Understanding Kids Food Allergies

Food allergies affect 6 percent of children under the age of 5 and 4 percent of teens and adults in the United States. Food allergy is a form of adverse reaction that is mediated by the immune system. Ingestion of the offending food leads to a cascade of allergic symptoms such as hives, flushing, vomiting, stomach pain, and/or coughing and wheezing. Not all reactions to food are allergies, though. Some adverse reactions may be non-immune-mediated, such as lactose intolerance, which presents with gas, bloating and diarrhea after the ingestion of dairy.

Children are at higher risk of developing food allergies than adults, although they can begin at any age. Allergic reactions can range from mild to severe, and can even lead to death, although this is rare. A careful evaluation, identification of food triggers, parent and child education, and emergency-management plans are the cornerstones of treatment. A medical cure is not yet available, although research in this area has been promising.

Eggs, cow’s milk, peanuts, tree nuts, soy, wheat, shellfish and fish are the most common triggers, constituting more than 90 percent of all pediatric food allergies. Discovering the specific trigger can be complicated. A detailed history, physical exam, and skin or blood tests and food challenges can help establish or refute this diagnosis. Food challenges are the most conclusive test for diagnosis. This is when increasing amounts of the suspected food are given to the patient under medical supervision. However, these can be dangerous, because anaphylaxis is always a possibility, and should only be performed under the supervision of a physician specialized in allergic disorders.

Sixty to 80 percent of food allergies to eggs, milk, wheat and soybeans tend to resolve by adolescence. However, peanut, tree nut, fish and shellfish allergies tend to persist into adulthood.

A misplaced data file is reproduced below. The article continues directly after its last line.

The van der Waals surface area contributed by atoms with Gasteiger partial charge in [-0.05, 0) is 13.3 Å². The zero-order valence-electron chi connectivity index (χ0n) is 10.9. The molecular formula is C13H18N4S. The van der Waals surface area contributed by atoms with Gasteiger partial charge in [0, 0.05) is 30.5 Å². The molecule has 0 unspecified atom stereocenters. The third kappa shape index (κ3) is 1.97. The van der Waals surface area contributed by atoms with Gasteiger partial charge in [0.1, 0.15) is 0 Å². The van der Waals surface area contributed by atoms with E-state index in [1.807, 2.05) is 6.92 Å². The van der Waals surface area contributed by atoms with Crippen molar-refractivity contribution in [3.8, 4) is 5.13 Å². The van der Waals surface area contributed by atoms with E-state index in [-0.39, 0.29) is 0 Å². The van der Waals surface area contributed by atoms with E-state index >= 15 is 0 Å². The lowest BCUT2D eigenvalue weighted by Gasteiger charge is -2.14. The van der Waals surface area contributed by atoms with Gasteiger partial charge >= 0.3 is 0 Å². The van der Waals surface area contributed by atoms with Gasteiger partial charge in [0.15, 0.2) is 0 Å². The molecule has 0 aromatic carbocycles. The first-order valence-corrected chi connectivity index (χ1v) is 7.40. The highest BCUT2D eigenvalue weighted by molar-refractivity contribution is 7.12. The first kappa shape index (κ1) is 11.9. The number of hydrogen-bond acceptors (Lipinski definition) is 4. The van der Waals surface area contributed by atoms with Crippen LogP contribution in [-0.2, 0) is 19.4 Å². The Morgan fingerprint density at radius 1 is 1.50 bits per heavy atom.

Avoidance of the allergen and preparedness are the mainstays of treatment. This can be a daunting task because most food allergens are everywhere. Careful reading of ingredient lists and educating all of the child’s caregivers as well as the child helps to prevent accidents. Parents should seek additional advice from their child’s pediatrician or a pediatric allergist for proper identification of the food trigger and avoidance techniques. The patient and family are then provided with a written plan of action and epinephrine in case of accidental ingestion and subsequent anaphylaxis.

For anaphylaxis, the short-term management includes epinephrine and a rapid-acting antihistamine such as diphenhydramine (Benadryl). After immediate intervention, the patient usually requires transport to the nearest hospital for evaluation and treatment with other supportive measures.

For more information, check out the Food Allergy Research and Education website.

Dr. Joel Gallagher is a resident pediatrician at Carolinas Medical Center and Dr. Erin Stubbs is a board-certified pediatrician at CMC Myers Park Pediatrics.